I was in Beijing, China with fellow community chorale members on a concert tour. We were in Tiananmen Square – which is far larger than it appears to be on TV! The guide on my bus was like the Energizer Bunny. She just kept going and going and going – lickety split! She paused at an exhibit of a very old and ornate throne, and I saw my chance to run through a little open space to get a picture of it. When I turned around, my group was gone! In the space of about 5 seconds, I was alone in Tiananmen Squiare, along with 1,000’s of my closest Chinese friends. Scared doesn’t even begin to touch what I felt. And then, my racing heart began to slow down as I experienced the sure and present awareness that God knew exactly where I was.
I started trotting back and forth about a two-block length of the Square, scanning the crowd for someone – anyone – who looked familiar. One of the men in my group was 6’7″ tall, and suddenly I saw his head reaching for the skies about a block away. No trotting now! Full running, not taking my eyes from this skyscraper guy’s head for an instant.
What did I learn from that acute alone experience?
I learned that even in my physical aloneness, I could trust in the God who created the universe to be over, under, and beside me, and I must keep my eyes on Him at all times.
(NIV) Psalm 139:3-6 You discern my going out and my lying down, you are familiar with all my ways. Before a word is on my tongue, you, LORD, know it completely. You hem me in behind and before, and you lay your hand upon me. Such knowledge is too wonderful for me, too lofty for me to attain.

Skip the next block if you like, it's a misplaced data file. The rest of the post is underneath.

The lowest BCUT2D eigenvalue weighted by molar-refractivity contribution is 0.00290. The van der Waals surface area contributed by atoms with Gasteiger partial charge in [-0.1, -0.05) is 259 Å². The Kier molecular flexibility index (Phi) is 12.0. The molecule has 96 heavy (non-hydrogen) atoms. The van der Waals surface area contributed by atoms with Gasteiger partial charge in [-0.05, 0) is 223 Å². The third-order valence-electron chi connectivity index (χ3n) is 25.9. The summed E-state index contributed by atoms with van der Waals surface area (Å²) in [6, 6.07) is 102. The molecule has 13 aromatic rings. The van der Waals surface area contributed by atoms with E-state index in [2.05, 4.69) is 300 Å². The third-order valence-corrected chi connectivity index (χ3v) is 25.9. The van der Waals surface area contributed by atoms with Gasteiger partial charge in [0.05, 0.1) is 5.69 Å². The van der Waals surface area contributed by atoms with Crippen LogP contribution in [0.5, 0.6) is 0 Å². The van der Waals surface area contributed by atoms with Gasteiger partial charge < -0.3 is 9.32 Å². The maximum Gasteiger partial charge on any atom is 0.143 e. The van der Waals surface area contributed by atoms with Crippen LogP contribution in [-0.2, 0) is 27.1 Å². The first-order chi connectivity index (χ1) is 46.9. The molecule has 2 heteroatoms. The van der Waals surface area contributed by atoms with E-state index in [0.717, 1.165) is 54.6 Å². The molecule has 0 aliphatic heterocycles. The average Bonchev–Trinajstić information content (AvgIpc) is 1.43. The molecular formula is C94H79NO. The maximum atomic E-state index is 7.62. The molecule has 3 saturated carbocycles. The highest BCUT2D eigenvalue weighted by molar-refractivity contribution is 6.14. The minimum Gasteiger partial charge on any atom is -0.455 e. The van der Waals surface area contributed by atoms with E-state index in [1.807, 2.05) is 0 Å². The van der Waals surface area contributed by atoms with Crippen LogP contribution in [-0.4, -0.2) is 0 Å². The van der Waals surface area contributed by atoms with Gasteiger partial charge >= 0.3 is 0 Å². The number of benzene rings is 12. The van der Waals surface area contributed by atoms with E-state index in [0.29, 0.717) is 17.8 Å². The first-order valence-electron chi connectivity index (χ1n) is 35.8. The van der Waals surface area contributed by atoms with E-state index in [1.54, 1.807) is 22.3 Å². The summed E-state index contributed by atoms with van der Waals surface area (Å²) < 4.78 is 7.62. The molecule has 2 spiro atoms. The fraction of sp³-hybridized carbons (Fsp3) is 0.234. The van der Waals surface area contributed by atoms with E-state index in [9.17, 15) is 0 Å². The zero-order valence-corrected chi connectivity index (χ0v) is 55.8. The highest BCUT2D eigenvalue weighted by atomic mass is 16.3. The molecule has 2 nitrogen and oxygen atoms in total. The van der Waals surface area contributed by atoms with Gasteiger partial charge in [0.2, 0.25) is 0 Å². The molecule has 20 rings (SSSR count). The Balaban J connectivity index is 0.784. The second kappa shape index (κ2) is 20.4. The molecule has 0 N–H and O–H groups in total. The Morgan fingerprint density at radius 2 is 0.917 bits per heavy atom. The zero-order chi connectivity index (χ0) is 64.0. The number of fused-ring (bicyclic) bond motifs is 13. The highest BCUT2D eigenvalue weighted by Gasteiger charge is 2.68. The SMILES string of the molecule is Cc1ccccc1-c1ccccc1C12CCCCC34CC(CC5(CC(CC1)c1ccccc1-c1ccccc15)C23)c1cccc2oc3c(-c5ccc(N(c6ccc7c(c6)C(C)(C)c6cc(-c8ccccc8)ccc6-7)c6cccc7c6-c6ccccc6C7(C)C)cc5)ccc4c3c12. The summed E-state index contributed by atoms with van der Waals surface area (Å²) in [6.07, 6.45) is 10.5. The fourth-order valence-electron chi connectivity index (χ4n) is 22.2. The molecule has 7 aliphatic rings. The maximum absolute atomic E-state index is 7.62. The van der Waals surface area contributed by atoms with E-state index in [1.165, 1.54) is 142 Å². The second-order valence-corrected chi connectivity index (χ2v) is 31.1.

For a single person living alone:
- * It is God Who knows when and if you get home safely at night.
- * You can talk to God out loud and no one will think you might be just a bit dotty – in a holy sense, of course.
- * You can take necessary road trips and have your married friends call you “brave.”
- * You can trust God to help you make the big decisions you always thought you’d make with a spouse, like:
- Buying a home and all the responsibility that home ownership entails
- Buying a car
- Taking big trips
Now, lest you think I’ve totally arrived at this contentment thing about being alone, let me assure you that I still struggle at times. And, it can be the simplest of things which bring acute pain. Here are just a few of many:
While I know married folks don’t just sit around having meaningful conversations, at least the availability is there for that sort of spontaneous interaction – and I miss that.
Watching some couples walk hand-in-hand across the parking lot to their cars after church reminds me that even the simple pleasure of holding hands is just a small but poignant example of relationship which is not mine at present.
Awhile back, after several hours of pulling weeds and trimming bushes. I told God that I had certainly enjoyed our long chat, but it felt like I had done all the work. My guess is that He smiled, because He understood.
And then, I read a verse which showed me that Jesus knows exactly the depth of being alone.
(NIV) John 16:32 A time is coming and in fact has come when you will be scattered, each to your own home. You will leave me all alone. Yet I am not alone, for my Father is with me.
At no time will I ever experience that total aloneness Jesus expressed when He felt forsaken even by God on the cross. (Matthew 27:46)
And, I also know that the word “alone” doesn’t just mean “quite by one’s self,” or “without a sharer.” My friend Noah Webster gives this definition: “Unique, rare, and matchless.” Not only does that last define who I am in Jesus Christ, but defines a unique, rare, and matchless God who will never leave me nor forsake me! (Deuteronomy 31:8)
Be encouraged, my friends!